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Feb 21, 2024 - 11:32:48 AM
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40836 posts since 3/5/2008

Carreer..?

Fer me..i did things that were stepping stones..to the job i wanted the most..
Eventually working fer meself..doing what i loved.. :0)

Feb 21, 2024 - 11:46:19 AM
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3325 posts since 5/2/2012

Great strategy. For me, I would define a good job as one that fits your skill set and that you enjoy doing. I was lucky to have a job that I enjoyed. I can only think of a few days over many, many years where I woke up in the morning and didn't want to go to work.

Feb 21, 2024 - 12:18:58 PM
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donc

Canada

7420 posts since 2/9/2010

In my case it took about 4 years for me to find myself. When I finished high school I had some idea of what I didn't want. I depended upon others to make a good choice for me. That is like ordering a mail order bride. Traditionally many men take their father's occupation which means their training starts at an early age. In my high school years my dad worked as a pension plan trustee so most of his work was legally confidential . He rarely discussed it with me or the family. After working 3 summers as a laborer for the city I wanted something cleaner and out of the weather. After trying a couple of office careers I realized that seeing the same dull faces and the same 4 walls was a total dead end. In the end I got an outside service job with B.C. Tel which allowed me to work on my own and I had no problem with getting my hands dirty. On the first day in the company I was told I would have to learn to climb telephone poles. Even that worked out fine.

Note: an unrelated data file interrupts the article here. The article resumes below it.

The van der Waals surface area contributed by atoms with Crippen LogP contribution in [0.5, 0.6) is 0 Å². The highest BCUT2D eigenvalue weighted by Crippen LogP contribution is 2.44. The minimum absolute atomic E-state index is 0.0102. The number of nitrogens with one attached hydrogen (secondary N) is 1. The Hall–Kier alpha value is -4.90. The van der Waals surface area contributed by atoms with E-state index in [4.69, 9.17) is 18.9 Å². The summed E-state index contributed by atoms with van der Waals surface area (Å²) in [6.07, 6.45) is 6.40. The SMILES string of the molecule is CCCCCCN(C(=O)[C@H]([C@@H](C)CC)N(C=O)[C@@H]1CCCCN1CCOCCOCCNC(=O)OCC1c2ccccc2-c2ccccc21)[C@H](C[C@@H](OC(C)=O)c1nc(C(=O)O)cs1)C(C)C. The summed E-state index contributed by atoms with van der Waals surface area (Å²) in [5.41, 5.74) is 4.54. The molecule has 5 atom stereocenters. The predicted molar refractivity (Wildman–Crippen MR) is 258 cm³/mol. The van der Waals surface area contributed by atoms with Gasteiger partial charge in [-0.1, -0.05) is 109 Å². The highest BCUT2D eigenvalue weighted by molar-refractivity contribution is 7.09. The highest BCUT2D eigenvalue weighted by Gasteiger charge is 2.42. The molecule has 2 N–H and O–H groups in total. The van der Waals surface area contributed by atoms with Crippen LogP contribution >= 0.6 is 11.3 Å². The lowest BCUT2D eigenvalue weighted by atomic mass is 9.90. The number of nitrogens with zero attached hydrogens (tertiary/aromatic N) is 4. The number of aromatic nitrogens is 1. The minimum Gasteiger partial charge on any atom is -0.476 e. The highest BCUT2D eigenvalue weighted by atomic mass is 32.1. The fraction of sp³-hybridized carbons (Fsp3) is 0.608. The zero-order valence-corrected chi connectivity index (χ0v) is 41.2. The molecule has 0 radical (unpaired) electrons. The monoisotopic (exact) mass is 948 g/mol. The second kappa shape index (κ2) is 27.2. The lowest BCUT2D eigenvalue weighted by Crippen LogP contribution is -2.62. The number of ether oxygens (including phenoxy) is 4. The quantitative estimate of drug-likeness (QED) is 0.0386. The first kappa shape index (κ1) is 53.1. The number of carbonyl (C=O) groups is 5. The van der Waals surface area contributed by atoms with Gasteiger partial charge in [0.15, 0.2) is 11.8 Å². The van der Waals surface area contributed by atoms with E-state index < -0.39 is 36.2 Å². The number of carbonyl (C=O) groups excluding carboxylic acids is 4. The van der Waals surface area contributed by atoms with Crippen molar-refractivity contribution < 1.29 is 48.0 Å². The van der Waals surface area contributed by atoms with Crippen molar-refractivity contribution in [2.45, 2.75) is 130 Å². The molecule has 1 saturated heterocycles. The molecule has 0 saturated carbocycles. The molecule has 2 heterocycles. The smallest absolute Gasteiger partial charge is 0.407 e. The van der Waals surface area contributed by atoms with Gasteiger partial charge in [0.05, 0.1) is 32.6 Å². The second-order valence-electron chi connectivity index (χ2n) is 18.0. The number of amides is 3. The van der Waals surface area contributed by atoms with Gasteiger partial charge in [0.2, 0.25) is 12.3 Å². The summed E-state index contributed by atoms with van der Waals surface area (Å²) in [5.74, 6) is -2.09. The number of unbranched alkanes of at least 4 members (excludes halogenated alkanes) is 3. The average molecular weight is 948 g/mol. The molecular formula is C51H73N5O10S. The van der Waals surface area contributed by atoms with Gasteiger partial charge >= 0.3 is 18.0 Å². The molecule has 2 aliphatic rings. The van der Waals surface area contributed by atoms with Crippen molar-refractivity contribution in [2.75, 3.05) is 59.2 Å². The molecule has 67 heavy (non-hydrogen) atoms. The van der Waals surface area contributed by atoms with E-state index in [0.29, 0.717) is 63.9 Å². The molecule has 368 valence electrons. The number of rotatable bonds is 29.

Feb 21, 2024 - 1:31:37 PM

Owen

Canada

14824 posts since 6/5/2011
Online Now

Not defining a good job, but for me it's a toss-up between two jobs  w.r.t. the enjoyment factor: Beef farming and team teaching K/JK with my wife on a fly-in reserve.    The problem with beef farming was that I didn't make enuff at it to give Farm Credit Corp. as much as they wanted, and to feed/clothe/shelter the family in the manner in which we wanted be became accustomed.